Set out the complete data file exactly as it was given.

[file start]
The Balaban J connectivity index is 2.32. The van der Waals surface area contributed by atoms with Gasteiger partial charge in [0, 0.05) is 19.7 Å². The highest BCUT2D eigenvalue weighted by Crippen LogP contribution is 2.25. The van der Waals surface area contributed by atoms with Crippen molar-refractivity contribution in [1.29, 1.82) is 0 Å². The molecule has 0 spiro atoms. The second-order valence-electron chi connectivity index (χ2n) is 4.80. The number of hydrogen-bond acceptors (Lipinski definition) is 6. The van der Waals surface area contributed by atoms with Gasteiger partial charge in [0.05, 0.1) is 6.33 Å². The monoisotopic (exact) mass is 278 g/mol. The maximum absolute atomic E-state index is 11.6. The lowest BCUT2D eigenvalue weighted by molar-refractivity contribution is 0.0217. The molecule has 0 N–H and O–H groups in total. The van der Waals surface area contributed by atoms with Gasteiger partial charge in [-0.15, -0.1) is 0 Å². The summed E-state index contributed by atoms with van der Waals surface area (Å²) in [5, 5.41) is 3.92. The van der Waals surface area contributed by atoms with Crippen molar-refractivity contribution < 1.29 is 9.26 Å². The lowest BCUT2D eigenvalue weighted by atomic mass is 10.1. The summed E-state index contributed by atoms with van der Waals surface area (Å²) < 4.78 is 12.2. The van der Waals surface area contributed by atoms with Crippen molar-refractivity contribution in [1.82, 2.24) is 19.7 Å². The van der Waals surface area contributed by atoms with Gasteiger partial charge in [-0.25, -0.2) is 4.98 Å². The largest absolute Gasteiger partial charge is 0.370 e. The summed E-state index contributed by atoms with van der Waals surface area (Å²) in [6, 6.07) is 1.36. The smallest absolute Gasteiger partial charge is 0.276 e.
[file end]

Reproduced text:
The Balaban J connectivity index is 2.32. The van der Waals surface area contributed by atoms with Gasteiger partial charge in [0, 0.05) is 19.7 Å². The highest BCUT2D eigenvalue weighted by Crippen LogP contribution is 2.25. The van der Waals surface area contributed by atoms with Crippen molar-refractivity contribution in [1.29, 1.82) is 0 Å². The molecule has 0 spiro atoms. The second-order valence-electron chi connectivity index (χ2n) is 4.80. The number of hydrogen-bond acceptors (Lipinski definition) is 6. The van der Waals surface area contributed by atoms with Gasteiger partial charge in [0.05, 0.1) is 6.33 Å². The monoisotopic (exact) mass is 278 g/mol. The maximum absolute atomic E-state index is 11.6. The lowest BCUT2D eigenvalue weighted by molar-refractivity contribution is 0.0217. The molecule has 0 N–H and O–H groups in total. The van der Waals surface area contributed by atoms with Gasteiger partial charge in [-0.15, -0.1) is 0 Å². The summed E-state index contributed by atoms with van der Waals surface area (Å²) in [5, 5.41) is 3.92. The van der Waals surface area contributed by atoms with Crippen molar-refractivity contribution < 1.29 is 9.26 Å². The lowest BCUT2D eigenvalue weighted by atomic mass is 10.1. The summed E-state index contributed by atoms with van der Waals surface area (Å²) < 4.78 is 12.2. The van der Waals surface area contributed by atoms with Crippen molar-refractivity contribution in [1.82, 2.24) is 19.7 Å². The van der Waals surface area contributed by atoms with Gasteiger partial charge in [-0.25, -0.2) is 4.98 Å². The largest absolute Gasteiger partial charge is 0.370 e. The summed E-state index contributed by atoms with van der Waals surface area (Å²) in [6, 6.07) is 1.36. The smallest absolute Gasteiger partial charge is 0.276 e.